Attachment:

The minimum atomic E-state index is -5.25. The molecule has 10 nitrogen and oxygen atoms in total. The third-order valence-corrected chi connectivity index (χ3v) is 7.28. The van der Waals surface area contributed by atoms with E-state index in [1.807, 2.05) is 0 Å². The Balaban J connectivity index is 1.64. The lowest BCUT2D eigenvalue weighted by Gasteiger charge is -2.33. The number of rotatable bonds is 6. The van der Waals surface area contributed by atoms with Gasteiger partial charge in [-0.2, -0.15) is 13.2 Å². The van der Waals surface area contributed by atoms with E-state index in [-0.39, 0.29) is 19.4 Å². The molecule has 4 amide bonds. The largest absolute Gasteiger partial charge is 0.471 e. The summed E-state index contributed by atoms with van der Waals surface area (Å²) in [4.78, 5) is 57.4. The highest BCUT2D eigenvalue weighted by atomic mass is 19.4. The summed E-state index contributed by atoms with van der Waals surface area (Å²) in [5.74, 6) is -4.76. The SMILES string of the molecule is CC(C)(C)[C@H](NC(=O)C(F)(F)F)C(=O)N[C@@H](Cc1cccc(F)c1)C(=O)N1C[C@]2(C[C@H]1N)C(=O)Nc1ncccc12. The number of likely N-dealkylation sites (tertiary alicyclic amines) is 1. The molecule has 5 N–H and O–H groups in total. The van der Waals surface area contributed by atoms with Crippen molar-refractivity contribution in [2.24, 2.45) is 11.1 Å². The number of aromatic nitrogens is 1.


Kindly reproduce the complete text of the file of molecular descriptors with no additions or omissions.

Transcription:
The minimum atomic E-state index is -5.25. The molecule has 10 nitrogen and oxygen atoms in total. The third-order valence-corrected chi connectivity index (χ3v) is 7.28. The van der Waals surface area contributed by atoms with E-state index in [1.807, 2.05) is 0 Å². The Balaban J connectivity index is 1.64. The lowest BCUT2D eigenvalue weighted by Gasteiger charge is -2.33. The number of rotatable bonds is 6. The van der Waals surface area contributed by atoms with Gasteiger partial charge in [-0.2, -0.15) is 13.2 Å². The van der Waals surface area contributed by atoms with E-state index in [-0.39, 0.29) is 19.4 Å². The molecule has 4 amide bonds. The largest absolute Gasteiger partial charge is 0.471 e. The summed E-state index contributed by atoms with van der Waals surface area (Å²) in [4.78, 5) is 57.4. The highest BCUT2D eigenvalue weighted by atomic mass is 19.4. The summed E-state index contributed by atoms with van der Waals surface area (Å²) in [5.74, 6) is -4.76. The SMILES string of the molecule is CC(C)(C)[C@H](NC(=O)C(F)(F)F)C(=O)N[C@@H](Cc1cccc(F)c1)C(=O)N1C[C@]2(C[C@H]1N)C(=O)Nc1ncccc12. The number of likely N-dealkylation sites (tertiary alicyclic amines) is 1. The molecule has 5 N–H and O–H groups in total. The van der Waals surface area contributed by atoms with Crippen molar-refractivity contribution in [2.24, 2.45) is 11.1 Å². The number of aromatic nitrogens is 1.